As we either learn to pray or attempt to heal an ineffective prayer life, the Scripture is clear that we are not to be praying if we do not have forgiveness in our heart. There may be a situation or situations in which we were wronged or were witness to a wrong done, either one causing us to hold a grudge against someone. Whether the person is a believer or unbeliever, we are commanded to forgive. Failure to forgive will cause bitterness in our heart, hinder our spiritual life, our walk with the Lord, and even our health. We are expected to have an ongoing forgiving attitude, and if we desire our prayer life to be acceptable to God, we are to demonstrate forgiveness as well as faith.
If you have anything against anyone, when you pray ask the Lord to give you a forgiving heart and attitude!
“And when ye stand praying, forgive, if ye have ought against any: that your Father also which is in heaven may forgive you your trespasses.” (Mark 11:25)
God expects us to pray with a total faith that our prayers will be answered by the One to whom we are praying. When we accepted Christ as our Savior and Lord, we did so by faith: faith in Him, faith that He saved us, and faith that we will someday spend eternity with Him. Yet, why is it so difficult to have faith that He can and will answer our prayers? When our faith rests in God, not the object of our request, we will have an unwavering trust in His omnipotence to answer our request. God’s answer to our request may be “no,” and if we have rested our faith only in the object of our request we will be left with nothing; whereas, resting our faith on God leads us to realize that God knows the best for us in accordance with His will both for our life and His kingdom.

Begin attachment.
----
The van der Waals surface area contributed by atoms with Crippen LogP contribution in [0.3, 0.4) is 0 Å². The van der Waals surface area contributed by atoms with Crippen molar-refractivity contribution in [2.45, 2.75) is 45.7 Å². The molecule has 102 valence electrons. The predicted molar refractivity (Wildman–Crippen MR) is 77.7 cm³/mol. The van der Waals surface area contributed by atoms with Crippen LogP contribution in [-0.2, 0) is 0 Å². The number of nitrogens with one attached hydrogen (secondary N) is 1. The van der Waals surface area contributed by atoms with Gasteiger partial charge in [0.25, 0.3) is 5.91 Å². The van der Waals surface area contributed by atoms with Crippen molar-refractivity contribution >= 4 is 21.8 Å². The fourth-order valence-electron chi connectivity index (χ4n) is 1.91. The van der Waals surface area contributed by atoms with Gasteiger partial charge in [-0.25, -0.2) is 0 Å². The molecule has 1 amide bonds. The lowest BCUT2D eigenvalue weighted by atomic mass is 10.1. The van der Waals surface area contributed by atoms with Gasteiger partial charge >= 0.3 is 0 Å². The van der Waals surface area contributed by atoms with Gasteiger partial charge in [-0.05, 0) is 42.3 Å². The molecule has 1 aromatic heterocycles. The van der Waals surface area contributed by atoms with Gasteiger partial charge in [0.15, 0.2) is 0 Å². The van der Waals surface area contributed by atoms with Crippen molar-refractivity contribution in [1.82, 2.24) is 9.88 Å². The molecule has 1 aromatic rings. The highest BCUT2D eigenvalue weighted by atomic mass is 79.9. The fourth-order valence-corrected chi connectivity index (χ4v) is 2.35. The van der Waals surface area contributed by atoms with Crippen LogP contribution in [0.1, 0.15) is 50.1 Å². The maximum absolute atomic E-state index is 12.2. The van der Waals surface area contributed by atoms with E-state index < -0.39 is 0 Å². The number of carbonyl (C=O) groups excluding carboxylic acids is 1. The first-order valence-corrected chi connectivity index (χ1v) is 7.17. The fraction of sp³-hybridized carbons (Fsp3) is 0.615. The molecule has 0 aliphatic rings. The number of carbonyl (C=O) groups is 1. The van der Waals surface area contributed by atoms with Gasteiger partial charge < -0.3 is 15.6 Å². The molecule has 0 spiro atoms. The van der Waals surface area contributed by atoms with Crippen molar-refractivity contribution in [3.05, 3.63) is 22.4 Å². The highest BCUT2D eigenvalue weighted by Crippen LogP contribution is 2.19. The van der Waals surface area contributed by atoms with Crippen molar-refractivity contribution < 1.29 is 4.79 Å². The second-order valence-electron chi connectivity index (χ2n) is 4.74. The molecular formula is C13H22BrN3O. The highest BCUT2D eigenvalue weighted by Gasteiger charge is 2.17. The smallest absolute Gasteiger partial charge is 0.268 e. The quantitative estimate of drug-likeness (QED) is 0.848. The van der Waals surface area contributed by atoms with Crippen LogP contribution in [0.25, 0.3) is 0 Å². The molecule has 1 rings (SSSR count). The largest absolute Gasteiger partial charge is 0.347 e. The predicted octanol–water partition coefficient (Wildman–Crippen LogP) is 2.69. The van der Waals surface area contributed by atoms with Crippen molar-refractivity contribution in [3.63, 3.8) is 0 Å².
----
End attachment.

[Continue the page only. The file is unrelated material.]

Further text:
When you pray, are you resting your faith in God, or the object of your request?
“And Jesus answering saith unto them, ‘Have faith in God.’” (Mark 11:22)
The first observation we made related to prayer was that we are to pray to our heavenly Father through His Son, Jesus Christ, our High Priest. Following that train of thought, we are also instructed to pray in the Holy Spirit. As Christians we are indwelt by the Holy Spirit, and as we allow Him to do so He leads us as we walk in our daily Christian life; therefore, it is only natural that we should desire that He lead us as we pray to our Father. When we pray we have the privilege of communing, fellowshipping, and experiencing a wonderful relationship with the members of the Trinity: God the Father, God the Son Jesus Christ, and God the Holy Spirit. Is there any wonder that prayer is such a powerful tool when we pray as Jesus has taught us in Scripture along with the leading of the Holy Spirit?
Do you allow the Holy Spirit to be an integral part in your prayer life?
“Praying always with all prayer and supplication in the Spirit, and watching thereunto with all perseverance and supplication for all saints…” (Ephesians 6:18)